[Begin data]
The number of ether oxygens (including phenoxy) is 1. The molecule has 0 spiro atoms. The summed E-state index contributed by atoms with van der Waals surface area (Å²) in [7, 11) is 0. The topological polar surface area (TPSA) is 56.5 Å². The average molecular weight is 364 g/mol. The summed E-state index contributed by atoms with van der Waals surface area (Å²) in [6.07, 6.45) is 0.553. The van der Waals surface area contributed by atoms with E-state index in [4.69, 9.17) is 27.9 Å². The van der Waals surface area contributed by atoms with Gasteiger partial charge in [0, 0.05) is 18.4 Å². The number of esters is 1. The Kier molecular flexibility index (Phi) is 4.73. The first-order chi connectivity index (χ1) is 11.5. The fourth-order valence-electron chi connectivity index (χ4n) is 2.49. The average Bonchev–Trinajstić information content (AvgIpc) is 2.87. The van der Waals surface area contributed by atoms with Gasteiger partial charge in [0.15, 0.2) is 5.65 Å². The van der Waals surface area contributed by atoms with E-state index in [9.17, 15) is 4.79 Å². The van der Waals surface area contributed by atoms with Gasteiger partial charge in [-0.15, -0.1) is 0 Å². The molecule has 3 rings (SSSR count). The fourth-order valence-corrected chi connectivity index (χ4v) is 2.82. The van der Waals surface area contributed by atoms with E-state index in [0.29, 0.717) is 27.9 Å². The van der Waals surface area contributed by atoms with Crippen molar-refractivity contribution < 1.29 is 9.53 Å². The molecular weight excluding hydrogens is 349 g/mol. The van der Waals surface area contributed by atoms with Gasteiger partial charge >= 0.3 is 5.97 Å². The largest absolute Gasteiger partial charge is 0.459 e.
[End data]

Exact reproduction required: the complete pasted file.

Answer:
The number of ether oxygens (including phenoxy) is 1. The molecule has 0 spiro atoms. The summed E-state index contributed by atoms with van der Waals surface area (Å²) in [7, 11) is 0. The topological polar surface area (TPSA) is 56.5 Å². The average molecular weight is 364 g/mol. The summed E-state index contributed by atoms with van der Waals surface area (Å²) in [6.07, 6.45) is 0.553. The van der Waals surface area contributed by atoms with E-state index in [4.69, 9.17) is 27.9 Å². The van der Waals surface area contributed by atoms with Gasteiger partial charge in [0, 0.05) is 18.4 Å². The number of esters is 1. The Kier molecular flexibility index (Phi) is 4.73. The first-order chi connectivity index (χ1) is 11.5. The fourth-order valence-electron chi connectivity index (χ4n) is 2.49. The average Bonchev–Trinajstić information content (AvgIpc) is 2.87. The van der Waals surface area contributed by atoms with Gasteiger partial charge in [0.15, 0.2) is 5.65 Å². The van der Waals surface area contributed by atoms with E-state index in [9.17, 15) is 4.79 Å². The van der Waals surface area contributed by atoms with Gasteiger partial charge in [-0.15, -0.1) is 0 Å². The molecule has 3 rings (SSSR count). The fourth-order valence-corrected chi connectivity index (χ4v) is 2.82. The van der Waals surface area contributed by atoms with E-state index in [0.29, 0.717) is 27.9 Å². The van der Waals surface area contributed by atoms with Crippen molar-refractivity contribution < 1.29 is 9.53 Å². The molecular weight excluding hydrogens is 349 g/mol. The van der Waals surface area contributed by atoms with Gasteiger partial charge >= 0.3 is 5.97 Å². The largest absolute Gasteiger partial charge is 0.459 e.